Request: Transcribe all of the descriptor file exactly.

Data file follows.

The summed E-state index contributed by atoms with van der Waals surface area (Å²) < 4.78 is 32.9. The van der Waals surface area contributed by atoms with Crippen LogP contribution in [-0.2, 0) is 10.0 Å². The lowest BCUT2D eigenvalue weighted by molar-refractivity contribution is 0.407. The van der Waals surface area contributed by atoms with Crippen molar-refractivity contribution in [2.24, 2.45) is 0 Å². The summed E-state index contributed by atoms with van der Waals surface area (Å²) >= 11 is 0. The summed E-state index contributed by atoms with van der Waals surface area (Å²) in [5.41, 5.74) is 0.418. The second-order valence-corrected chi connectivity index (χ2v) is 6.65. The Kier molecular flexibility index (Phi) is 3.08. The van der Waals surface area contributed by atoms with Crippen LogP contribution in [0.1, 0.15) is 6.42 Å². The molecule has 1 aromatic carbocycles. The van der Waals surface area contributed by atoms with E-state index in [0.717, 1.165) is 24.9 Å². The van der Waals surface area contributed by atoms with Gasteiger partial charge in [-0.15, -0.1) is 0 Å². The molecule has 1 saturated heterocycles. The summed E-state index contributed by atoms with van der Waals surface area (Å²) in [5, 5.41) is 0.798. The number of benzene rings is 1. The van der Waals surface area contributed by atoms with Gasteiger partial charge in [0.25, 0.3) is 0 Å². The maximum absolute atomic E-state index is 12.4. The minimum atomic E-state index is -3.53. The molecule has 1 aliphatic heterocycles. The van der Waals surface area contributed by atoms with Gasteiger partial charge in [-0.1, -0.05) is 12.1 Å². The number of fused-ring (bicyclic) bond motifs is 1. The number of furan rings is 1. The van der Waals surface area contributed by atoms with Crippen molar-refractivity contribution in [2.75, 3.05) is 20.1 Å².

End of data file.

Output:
The summed E-state index contributed by atoms with van der Waals surface area (Å²) < 4.78 is 32.9. The van der Waals surface area contributed by atoms with Crippen LogP contribution in [-0.2, 0) is 10.0 Å². The lowest BCUT2D eigenvalue weighted by molar-refractivity contribution is 0.407. The van der Waals surface area contributed by atoms with Crippen molar-refractivity contribution in [2.24, 2.45) is 0 Å². The summed E-state index contributed by atoms with van der Waals surface area (Å²) >= 11 is 0. The summed E-state index contributed by atoms with van der Waals surface area (Å²) in [5.41, 5.74) is 0.418. The second-order valence-corrected chi connectivity index (χ2v) is 6.65. The Kier molecular flexibility index (Phi) is 3.08. The van der Waals surface area contributed by atoms with Crippen LogP contribution in [0.1, 0.15) is 6.42 Å². The molecule has 1 aromatic carbocycles. The van der Waals surface area contributed by atoms with E-state index in [0.717, 1.165) is 24.9 Å². The van der Waals surface area contributed by atoms with Gasteiger partial charge in [-0.15, -0.1) is 0 Å². The molecule has 1 saturated heterocycles. The summed E-state index contributed by atoms with van der Waals surface area (Å²) in [5, 5.41) is 0.798. The number of benzene rings is 1. The van der Waals surface area contributed by atoms with Gasteiger partial charge in [0.25, 0.3) is 0 Å². The maximum absolute atomic E-state index is 12.4. The minimum atomic E-state index is -3.53. The molecule has 1 aliphatic heterocycles. The van der Waals surface area contributed by atoms with Gasteiger partial charge in [-0.1, -0.05) is 12.1 Å². The number of fused-ring (bicyclic) bond motifs is 1. The number of furan rings is 1. The van der Waals surface area contributed by atoms with Crippen molar-refractivity contribution in [2.75, 3.05) is 20.1 Å².